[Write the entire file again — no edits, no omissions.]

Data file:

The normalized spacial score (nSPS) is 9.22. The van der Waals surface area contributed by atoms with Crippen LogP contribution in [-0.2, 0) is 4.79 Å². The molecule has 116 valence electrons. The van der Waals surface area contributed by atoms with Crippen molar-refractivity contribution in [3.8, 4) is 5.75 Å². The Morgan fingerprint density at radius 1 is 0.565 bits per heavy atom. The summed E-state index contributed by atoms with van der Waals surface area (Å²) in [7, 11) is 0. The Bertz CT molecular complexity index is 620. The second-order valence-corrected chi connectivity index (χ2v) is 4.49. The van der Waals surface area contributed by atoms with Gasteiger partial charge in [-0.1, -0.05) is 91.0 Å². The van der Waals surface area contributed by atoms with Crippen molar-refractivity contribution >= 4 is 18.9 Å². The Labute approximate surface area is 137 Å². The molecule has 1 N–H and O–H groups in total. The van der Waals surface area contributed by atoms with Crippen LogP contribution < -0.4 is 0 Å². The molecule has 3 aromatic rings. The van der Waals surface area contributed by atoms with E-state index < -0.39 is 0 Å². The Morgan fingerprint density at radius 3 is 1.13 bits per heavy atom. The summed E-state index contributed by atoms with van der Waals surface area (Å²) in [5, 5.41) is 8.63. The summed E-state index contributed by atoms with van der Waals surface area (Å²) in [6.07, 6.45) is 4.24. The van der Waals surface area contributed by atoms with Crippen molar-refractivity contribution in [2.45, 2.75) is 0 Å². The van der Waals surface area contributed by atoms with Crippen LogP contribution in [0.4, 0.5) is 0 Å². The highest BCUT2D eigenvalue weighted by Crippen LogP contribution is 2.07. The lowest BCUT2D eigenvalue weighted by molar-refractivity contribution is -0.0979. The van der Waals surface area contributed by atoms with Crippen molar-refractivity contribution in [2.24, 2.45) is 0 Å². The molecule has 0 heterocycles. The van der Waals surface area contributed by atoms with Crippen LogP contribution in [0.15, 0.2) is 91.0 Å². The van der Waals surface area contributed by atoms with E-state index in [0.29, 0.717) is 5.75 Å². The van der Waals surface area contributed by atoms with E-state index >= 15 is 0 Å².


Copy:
The normalized spacial score (nSPS) is 9.22. The van der Waals surface area contributed by atoms with Crippen LogP contribution in [-0.2, 0) is 4.79 Å². The molecule has 116 valence electrons. The van der Waals surface area contributed by atoms with Crippen molar-refractivity contribution in [3.8, 4) is 5.75 Å². The Morgan fingerprint density at radius 1 is 0.565 bits per heavy atom. The summed E-state index contributed by atoms with van der Waals surface area (Å²) in [7, 11) is 0. The Bertz CT molecular complexity index is 620. The second-order valence-corrected chi connectivity index (χ2v) is 4.49. The van der Waals surface area contributed by atoms with Gasteiger partial charge in [-0.1, -0.05) is 91.0 Å². The van der Waals surface area contributed by atoms with Crippen molar-refractivity contribution >= 4 is 18.9 Å². The Labute approximate surface area is 137 Å². The molecule has 1 N–H and O–H groups in total. The van der Waals surface area contributed by atoms with Crippen LogP contribution < -0.4 is 0 Å². The molecule has 3 aromatic rings. The van der Waals surface area contributed by atoms with E-state index < -0.39 is 0 Å². The Morgan fingerprint density at radius 3 is 1.13 bits per heavy atom. The summed E-state index contributed by atoms with van der Waals surface area (Å²) in [5, 5.41) is 8.63. The summed E-state index contributed by atoms with van der Waals surface area (Å²) in [6.07, 6.45) is 4.24. The van der Waals surface area contributed by atoms with Crippen molar-refractivity contribution in [2.45, 2.75) is 0 Å². The van der Waals surface area contributed by atoms with Crippen LogP contribution in [0.4, 0.5) is 0 Å². The highest BCUT2D eigenvalue weighted by Crippen LogP contribution is 2.07. The lowest BCUT2D eigenvalue weighted by molar-refractivity contribution is -0.0979. The van der Waals surface area contributed by atoms with Crippen molar-refractivity contribution in [2.24, 2.45) is 0 Å². The molecule has 0 heterocycles. The van der Waals surface area contributed by atoms with Crippen LogP contribution in [0.15, 0.2) is 91.0 Å². The van der Waals surface area contributed by atoms with E-state index in [0.29, 0.717) is 5.75 Å². The van der Waals surface area contributed by atoms with E-state index >= 15 is 0 Å².